U.S. trading card company under fire for violent caricature of BTS

March 19, 2021

 Topps, a U.S. trading card manufacturer, removed an illustration showing beaten-up members of BTS after it came under fire for releasing the product at a time when hate crimes against Asians are raising alarm bells.

The New York-based company introduced the sticker collection “The Shammy Awards” on Tuesday (U.S. time) following the 63rd Grammy Awards earlier in the week. The Grammy-themed merchandise featured performers BTS, Billie Eilish, Taylor Swift, Megan Thee Stallion and Harry Styles.

While caricatures of other performers depicted them holding microphones or a Grammy trophy with labels like “Stunning Stallion” and “Wild Styles,” an illustration of BTS showed the seven-piece act as whack-a-mole characters with bruised faces. A label on the card read “BTS Bruisers.”

This photo, provided by Big Hit Entertainment, shows K-pop megastar BTS hitting the red carpet online as it takes part in the 63rd Grammy Awards amid the coronavirus pandemic on March 15, 2021. (PHOTO NOT FOR SALE) (Yonhap)
This screenshot, shared on the official Twitter account of Topps, shows a statement after its Grammy-themed product came under fire for its violent depiction of BTS. (PHOTO NOT FOR SALE) (Yonhap)

This photo, provided by Big Hit Entertainment, shows K-pop megastar BTS hitting the red carpet online as it takes part in the 63rd Grammy Awards amid the coronavirus pandemic on March 15, 2021. (PHOTO NOT FOR SALE) (Yonhap)

Social media erupted with anger and disappointment against the violent and potentially racism-laden portrayal of the group, which was the first Korean act to perform at the coveted music awards as nominees.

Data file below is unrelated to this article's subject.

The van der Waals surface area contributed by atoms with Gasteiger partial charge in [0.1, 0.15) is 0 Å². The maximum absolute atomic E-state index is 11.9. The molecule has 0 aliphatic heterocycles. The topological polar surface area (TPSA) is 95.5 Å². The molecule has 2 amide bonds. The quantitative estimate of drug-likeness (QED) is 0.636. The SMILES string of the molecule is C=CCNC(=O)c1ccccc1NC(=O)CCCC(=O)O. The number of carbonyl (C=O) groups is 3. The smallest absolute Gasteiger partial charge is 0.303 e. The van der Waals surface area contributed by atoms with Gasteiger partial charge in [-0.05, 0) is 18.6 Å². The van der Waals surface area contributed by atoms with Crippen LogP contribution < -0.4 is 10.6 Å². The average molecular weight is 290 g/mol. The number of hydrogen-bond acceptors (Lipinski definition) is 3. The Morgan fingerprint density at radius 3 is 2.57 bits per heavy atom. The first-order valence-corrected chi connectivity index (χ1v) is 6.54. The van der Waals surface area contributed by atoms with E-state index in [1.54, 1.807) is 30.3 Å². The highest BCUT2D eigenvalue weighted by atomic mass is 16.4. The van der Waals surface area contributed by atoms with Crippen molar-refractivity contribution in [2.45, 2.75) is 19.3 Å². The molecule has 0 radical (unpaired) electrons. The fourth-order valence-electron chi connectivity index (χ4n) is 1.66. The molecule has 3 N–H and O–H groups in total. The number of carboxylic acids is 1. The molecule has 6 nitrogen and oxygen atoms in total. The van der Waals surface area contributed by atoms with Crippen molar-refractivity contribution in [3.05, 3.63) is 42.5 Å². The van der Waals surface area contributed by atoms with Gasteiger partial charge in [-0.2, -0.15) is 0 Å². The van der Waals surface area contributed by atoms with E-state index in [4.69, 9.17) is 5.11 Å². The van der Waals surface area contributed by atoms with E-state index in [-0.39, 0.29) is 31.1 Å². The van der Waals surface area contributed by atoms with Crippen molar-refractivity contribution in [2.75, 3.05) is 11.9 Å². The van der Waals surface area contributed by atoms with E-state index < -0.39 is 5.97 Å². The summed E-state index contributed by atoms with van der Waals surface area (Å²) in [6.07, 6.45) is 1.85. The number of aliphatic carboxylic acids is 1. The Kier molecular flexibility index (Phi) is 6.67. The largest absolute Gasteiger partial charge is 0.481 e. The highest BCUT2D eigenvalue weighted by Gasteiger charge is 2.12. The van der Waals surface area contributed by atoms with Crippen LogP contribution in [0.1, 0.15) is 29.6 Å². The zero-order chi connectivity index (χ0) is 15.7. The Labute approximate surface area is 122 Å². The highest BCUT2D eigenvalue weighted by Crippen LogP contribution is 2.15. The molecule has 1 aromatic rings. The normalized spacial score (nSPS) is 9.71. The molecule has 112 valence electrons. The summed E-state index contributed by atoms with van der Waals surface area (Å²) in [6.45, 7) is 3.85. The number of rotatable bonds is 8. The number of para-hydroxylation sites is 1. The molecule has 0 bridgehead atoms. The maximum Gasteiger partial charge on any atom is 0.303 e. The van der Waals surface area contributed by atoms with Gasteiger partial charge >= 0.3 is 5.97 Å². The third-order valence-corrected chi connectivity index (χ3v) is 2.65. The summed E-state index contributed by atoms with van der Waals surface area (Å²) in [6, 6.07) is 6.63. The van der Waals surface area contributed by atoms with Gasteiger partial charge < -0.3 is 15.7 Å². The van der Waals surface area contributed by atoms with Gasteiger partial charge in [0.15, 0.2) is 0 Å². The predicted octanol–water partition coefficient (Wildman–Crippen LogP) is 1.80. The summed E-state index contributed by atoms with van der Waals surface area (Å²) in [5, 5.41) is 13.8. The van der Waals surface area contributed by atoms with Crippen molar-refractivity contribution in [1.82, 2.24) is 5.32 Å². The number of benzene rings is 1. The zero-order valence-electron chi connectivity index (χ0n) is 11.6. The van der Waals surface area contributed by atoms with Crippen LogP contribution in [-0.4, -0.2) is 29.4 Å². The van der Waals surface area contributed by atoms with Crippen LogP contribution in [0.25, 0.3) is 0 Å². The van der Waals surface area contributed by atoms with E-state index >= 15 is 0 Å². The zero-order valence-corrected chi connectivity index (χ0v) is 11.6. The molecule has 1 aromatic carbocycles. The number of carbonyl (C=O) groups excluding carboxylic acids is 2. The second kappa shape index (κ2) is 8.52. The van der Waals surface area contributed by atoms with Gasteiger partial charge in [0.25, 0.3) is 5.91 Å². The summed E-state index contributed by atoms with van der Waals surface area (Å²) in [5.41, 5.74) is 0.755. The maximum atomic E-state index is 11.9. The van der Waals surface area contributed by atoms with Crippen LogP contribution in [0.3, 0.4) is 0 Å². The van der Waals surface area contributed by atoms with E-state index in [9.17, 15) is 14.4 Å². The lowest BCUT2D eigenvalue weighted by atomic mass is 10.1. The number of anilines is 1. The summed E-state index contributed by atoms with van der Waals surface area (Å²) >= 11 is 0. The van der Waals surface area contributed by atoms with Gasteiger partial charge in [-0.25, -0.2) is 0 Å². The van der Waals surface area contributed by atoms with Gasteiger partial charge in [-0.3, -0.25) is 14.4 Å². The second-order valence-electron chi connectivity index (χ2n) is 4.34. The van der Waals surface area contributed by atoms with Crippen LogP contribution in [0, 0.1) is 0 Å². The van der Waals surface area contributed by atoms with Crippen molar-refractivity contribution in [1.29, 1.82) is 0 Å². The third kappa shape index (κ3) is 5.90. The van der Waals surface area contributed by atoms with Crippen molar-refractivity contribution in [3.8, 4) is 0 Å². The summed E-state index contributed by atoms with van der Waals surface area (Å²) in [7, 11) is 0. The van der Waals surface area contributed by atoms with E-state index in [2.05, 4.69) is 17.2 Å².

Topps eventually pulled the illustration from its online web site and shared an apology on Twitter: “We hear and understand our consumers who are upset about the portrayal of BTS in our GPK Shammy Awards product and we apologize for including it. We have removed the BTS card from the sticker set, we have not printed any of the sticker card and it will not be available.”

The statement, however, triggered another wave of anger. Fans called on the company to release an apology that takes accountability for its action and includes details on how it will correct its internal process to prevent another crisis.

“Satire? Do you call this kind of action towards a social minority a satire? It’s violence that accompanies discrimination and neglect. An apology should address the discrimination rather than talk about the product,” one user tweeted in Korean.

Others also criticized the company by tweeting hashtags like #RacismIsNotComedy and #StopAsianHate, calling for a fundamental change in anti-Asian sentiment and hate crimes targeting them amid the pandemic.

The controversy follows a fatal shooting in Atlanta that killed eight people, including four of Korean descent. While officials are investigating the motivation of the shooter, it has raised concerns among the Asian-American community.

“But whatever the motivation here, I know that Asian Americans are very concerned, because as you know I’ve been speaking about the brutality against Asian Americans for the last couple of months and I think it is very troubling,” U.S. President Joe Biden said Wednesday.

A congressional caucus of Asian Pacific Americans earlier said more than 3,000 anti-Asian hate incidents have been reported in the U.S. since early 2020.

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